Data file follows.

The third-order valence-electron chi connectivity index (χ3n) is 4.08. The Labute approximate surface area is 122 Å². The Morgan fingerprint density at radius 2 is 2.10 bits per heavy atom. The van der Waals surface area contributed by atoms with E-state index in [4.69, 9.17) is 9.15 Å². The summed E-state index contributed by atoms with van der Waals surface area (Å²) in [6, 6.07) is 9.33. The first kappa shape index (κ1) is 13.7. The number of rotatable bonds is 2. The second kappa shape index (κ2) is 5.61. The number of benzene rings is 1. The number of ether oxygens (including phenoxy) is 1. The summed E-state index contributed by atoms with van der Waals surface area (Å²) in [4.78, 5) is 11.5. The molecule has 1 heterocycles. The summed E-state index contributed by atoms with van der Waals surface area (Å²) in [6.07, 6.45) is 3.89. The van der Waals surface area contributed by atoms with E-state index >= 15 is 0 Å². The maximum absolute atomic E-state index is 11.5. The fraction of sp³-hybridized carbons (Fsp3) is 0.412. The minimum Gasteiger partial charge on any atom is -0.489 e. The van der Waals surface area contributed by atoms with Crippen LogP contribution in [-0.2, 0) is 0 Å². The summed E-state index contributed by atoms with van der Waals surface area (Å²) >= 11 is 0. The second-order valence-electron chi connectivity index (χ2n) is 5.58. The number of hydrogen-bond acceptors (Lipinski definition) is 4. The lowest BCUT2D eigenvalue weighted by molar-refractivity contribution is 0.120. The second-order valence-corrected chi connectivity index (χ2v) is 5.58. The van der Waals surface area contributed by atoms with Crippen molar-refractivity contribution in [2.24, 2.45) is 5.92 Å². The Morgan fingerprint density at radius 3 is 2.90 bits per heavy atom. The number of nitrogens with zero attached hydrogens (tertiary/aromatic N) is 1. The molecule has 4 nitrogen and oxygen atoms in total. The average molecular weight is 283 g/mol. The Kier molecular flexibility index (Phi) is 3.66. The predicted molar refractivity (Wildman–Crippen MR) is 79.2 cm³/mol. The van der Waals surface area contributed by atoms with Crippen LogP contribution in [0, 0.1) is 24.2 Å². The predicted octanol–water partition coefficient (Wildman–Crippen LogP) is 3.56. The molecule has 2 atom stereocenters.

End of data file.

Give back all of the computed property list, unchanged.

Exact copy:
The third-order valence-electron chi connectivity index (χ3n) is 4.08. The Labute approximate surface area is 122 Å². The Morgan fingerprint density at radius 2 is 2.10 bits per heavy atom. The van der Waals surface area contributed by atoms with E-state index in [4.69, 9.17) is 9.15 Å². The summed E-state index contributed by atoms with van der Waals surface area (Å²) in [6, 6.07) is 9.33. The first kappa shape index (κ1) is 13.7. The number of rotatable bonds is 2. The second kappa shape index (κ2) is 5.61. The number of benzene rings is 1. The number of ether oxygens (including phenoxy) is 1. The summed E-state index contributed by atoms with van der Waals surface area (Å²) in [4.78, 5) is 11.5. The molecule has 1 heterocycles. The summed E-state index contributed by atoms with van der Waals surface area (Å²) in [6.07, 6.45) is 3.89. The van der Waals surface area contributed by atoms with E-state index >= 15 is 0 Å². The maximum absolute atomic E-state index is 11.5. The fraction of sp³-hybridized carbons (Fsp3) is 0.412. The minimum Gasteiger partial charge on any atom is -0.489 e. The van der Waals surface area contributed by atoms with Crippen LogP contribution in [-0.2, 0) is 0 Å². The summed E-state index contributed by atoms with van der Waals surface area (Å²) >= 11 is 0. The second-order valence-electron chi connectivity index (χ2n) is 5.58. The number of hydrogen-bond acceptors (Lipinski definition) is 4. The lowest BCUT2D eigenvalue weighted by molar-refractivity contribution is 0.120. The second-order valence-corrected chi connectivity index (χ2v) is 5.58. The van der Waals surface area contributed by atoms with Crippen molar-refractivity contribution in [2.24, 2.45) is 5.92 Å². The Morgan fingerprint density at radius 3 is 2.90 bits per heavy atom. The number of nitrogens with zero attached hydrogens (tertiary/aromatic N) is 1. The molecule has 4 nitrogen and oxygen atoms in total. The average molecular weight is 283 g/mol. The Kier molecular flexibility index (Phi) is 3.66. The predicted molar refractivity (Wildman–Crippen MR) is 79.2 cm³/mol. The van der Waals surface area contributed by atoms with Crippen LogP contribution in [0, 0.1) is 24.2 Å². The predicted octanol–water partition coefficient (Wildman–Crippen LogP) is 3.56. The molecule has 2 atom stereocenters.